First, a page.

University Park, PA – Given all the sanctions and acrimony that Penn State has endured in recent years, head coach James Franklin has led the Nittany Lions to bowl games and two straight winning records in his first two years as a head coach in Happy Valley.
For a lot of programs, especially those coming off NCAA sanctions, that’s a good pretty start.
But for a storied program like Penn State, that’s not nearly enough for its rabid fans and alumni—and not even close to the elite level the Lions were at during the Joe Paterno years.
Penn State’s blowout losses to Michigan State, Ohio State and Michigan are an indication of just how far Franklin and his staff have to go be at an elite level. In his first two years, PSU’s head coach is 0-6 against those aforementioned programs. If you throw Northwestern and Temple in the mix, all of Penn State’s losses this season have come against teams ranked in the AP Top 25.
After the Nittany Lions 55-16 beat down at the hands of Michigan State, former Penn State players expressed their dissatisfaction of the team’s progress under Franklin. F
ormer Penn State quarterback and ESPN television analyst Todd Blackledge tweeted: “Signing off from Twitter for awhile, but what I just witness by James Franklin led Penn State was downright embarrassing! C’mon, man.”
Another tweet from a former player read:
Hard year to watch the alma mater. Looking fwd to watching them get back to competing with the big boys. Sucks watching a suspect product
— AQ Shipley (@aqshipley) November 29, 2015
Patience is definitely not the operative word here for Franklin and his coaching staff. Penn State fans and alumni, blinded by the monumental success of the Joe-Pa years, are not buying into the very legitimate notion that the Nittany Lions are still recovering from the scholarship reductions that came from the NCAA sanctions. The PSU fan base is also not trying to hear about the myriad of injuries along the offensive and defensive lines that hampered the team throughout the season. Against Michigan State, Penn State didn’t have defensive ends Carl Nassib and Garrett Sickels. Nassib was in the game for the first two plays before leaving because of a possible lingering injury.
What fans can point to as the source of their ire against Franklin is the fact that Penn State’s offense was among the worse in the country. The Nittany Lions were 101st among FBS teams in scoring offense, averaging 23 points per game and 106th in rushing, averaging 135 yards per game. Penn State ranked 125th in the nation in third down conversions at 28 percent.
It was so bad that Franklin fired his long-time offensive coordinator John Donovan at the end of the season. PSU was inconsistent on offense and struggled at protecting quarterback Christian Hackeberg at times, though it was much better than last season.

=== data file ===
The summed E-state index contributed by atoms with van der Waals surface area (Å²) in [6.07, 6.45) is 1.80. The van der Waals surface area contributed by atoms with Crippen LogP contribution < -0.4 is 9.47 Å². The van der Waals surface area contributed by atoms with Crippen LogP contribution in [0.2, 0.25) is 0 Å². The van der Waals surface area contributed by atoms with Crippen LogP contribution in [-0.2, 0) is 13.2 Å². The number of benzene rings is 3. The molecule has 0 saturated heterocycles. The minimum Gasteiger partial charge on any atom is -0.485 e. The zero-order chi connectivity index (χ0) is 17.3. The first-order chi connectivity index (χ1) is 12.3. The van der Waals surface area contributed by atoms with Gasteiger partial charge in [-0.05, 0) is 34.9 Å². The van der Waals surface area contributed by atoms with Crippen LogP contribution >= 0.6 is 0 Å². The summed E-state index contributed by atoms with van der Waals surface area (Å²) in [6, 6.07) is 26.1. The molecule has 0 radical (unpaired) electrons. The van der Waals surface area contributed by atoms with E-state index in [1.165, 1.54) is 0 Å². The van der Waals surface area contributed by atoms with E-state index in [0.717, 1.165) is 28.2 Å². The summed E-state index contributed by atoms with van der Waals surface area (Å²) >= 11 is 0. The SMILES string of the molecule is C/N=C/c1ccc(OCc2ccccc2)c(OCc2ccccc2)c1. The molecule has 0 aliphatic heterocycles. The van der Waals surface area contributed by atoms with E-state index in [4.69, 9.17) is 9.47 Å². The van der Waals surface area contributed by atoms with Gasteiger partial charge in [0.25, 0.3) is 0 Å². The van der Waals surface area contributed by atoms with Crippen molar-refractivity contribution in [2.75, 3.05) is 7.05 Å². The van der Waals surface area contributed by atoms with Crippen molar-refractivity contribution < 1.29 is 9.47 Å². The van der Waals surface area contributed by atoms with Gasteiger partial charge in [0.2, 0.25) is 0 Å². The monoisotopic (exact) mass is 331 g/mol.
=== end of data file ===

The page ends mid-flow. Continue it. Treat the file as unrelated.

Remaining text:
But before you start running Franklin out of a town on a rail, there are a few signs that would lead one to believe that things are going in the right direction.
- Nassib, a senior, was named the Big Ten’s Defensive Player of the Year while six other players garnered All-Big Ten defensive honors
- On offense, freshman running back Saquon Barkley set a single-season rushing record for freshman by gaining 1,007 yards. He was named the Big Ten’s Freshman of the Year.
- Franklin, who is known as a good recruiter, is still in the midst of putting his stamp on the program. He is still coaching players from Bill O’Brien’s time at Penn State. Fans don’t like to hear or read this, but it’s going to take some for Franklin to get the talent he needs to put the Nittany Lions on the same level as the Ohio States and Michigan States of the conference. Keep in mind, per the industry generated 247Sports Composite, PSU’s 2016 recruiting class is ranked No. 8 nationally and No. 3 in the Big Ten.
It’s not going to happen overnight or even after two seasons, but explaining that to Penn State fans and alumni is a case of trying to find logic in a situation that steadfastly resists it. Winning the bowl game would nice for Franklin and the Penn State program, but the kind of progress that will satisfy alumni and a fan base longing for the glory days will be if Penn State can beat Ohio State, Michigan and Michigan State, or a ranked team on their schedule next season.
After this season, Franklin knows he has a high mountain to climb to bring back the glory that was once Penn State football.
For him, the journey to get there is the hard part.